It was harsh reality. A harsh chill too. I was spoiled while I was home. Not to mention the glorious home cooked meals, but my parents have two wood burning stoves to heat our log cabin. I, once again, vastly underestimated my ability to withstand the cold. The cold of Spain is the kind that gets into your bones. It lingers. Not matter how much tea I drank or hours spent under my heater table blanket contraption, the bleakness persisted. And as soon as you touch tile or remove a layer of clothing, your skin turns to ice again. Only to have to restart the cycle of cold.
I cried to my parents and seriously considered coming home. I was not even traveling as much as I wanted to. It’s hard being so far away from any transportation. I have to take an hour and half bus to Córdoba first. I have to coordinate the timetable of the buses and then once I get to Córdoba it’s another bus or train to get to my destination. Not to mention there is no airport in Córdoba so getting anywhere by plane is another step. I felt like any time I traveled I did so much waiting around, hopping between different modes of transportation.
Being on such a high it’s no wonder I tumbled down the mountain so fast. And I should have known it was coming. I was at the peak looking over the edge admiring the view when I tripped and an avalanche battered me, trapped me in it’s heavy acceleration.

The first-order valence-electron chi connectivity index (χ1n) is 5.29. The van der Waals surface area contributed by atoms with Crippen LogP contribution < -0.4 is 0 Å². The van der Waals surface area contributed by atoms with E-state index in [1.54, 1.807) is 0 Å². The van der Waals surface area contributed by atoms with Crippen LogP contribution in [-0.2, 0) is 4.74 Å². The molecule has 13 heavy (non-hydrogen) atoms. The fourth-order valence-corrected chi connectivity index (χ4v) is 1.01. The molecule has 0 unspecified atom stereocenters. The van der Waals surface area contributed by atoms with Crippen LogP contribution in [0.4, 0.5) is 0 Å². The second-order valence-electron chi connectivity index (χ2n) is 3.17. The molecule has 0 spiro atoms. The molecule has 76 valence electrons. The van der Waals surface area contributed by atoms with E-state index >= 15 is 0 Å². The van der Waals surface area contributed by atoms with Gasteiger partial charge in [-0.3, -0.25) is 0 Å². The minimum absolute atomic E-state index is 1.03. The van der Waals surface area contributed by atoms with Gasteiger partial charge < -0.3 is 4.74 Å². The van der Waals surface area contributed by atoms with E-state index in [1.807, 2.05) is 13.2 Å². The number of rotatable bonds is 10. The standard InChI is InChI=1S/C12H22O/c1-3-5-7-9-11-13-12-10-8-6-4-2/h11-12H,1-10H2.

My mom gave me advice urging me to make changes to see if this wasn’t really for me. But, no matter what, at least I had given it a go. So I made moves the following Monday. I have a friend in Córdoba that was leaving and I told her I was interested in taking her room in the city. I confirmed my place in her apartment and then worked on coordinating a ride to school everyday. I asked my coordinator before break, knowing she drives from the city daily, but her car was full. Luckily, Andres talked to teachers at his school and some of his friends, and I coordinated a ride with some teachers that actually teach in the next town over. The last thing for me to do was tell my landlady I was leaving. Once I told her, she was not happy about it. She was really salty and swindled me out of every penny– or should I say euro– she could. Frustrated, this was the last thing I wanted to deal with. I just needed to leave!
That first week back my first grade students had a new project to go with the plant unit: seed sprouting. Much like those seeds, the first week I was hidden beneath layers of damp cotton enshrouded in darkness. And with a little time and sunshine, I sprouted.
Week was 17 on the up. Moving to Córdoba was in the works. I was officially getting out of my small pueblo at the end of January. Plus I got out more, literally! I went outside and took a walk almost every day. It’s amazing what some fresh air and exercise can do for your mood and health. And getting enough sleep helped. Plus, I had city life to look forward to.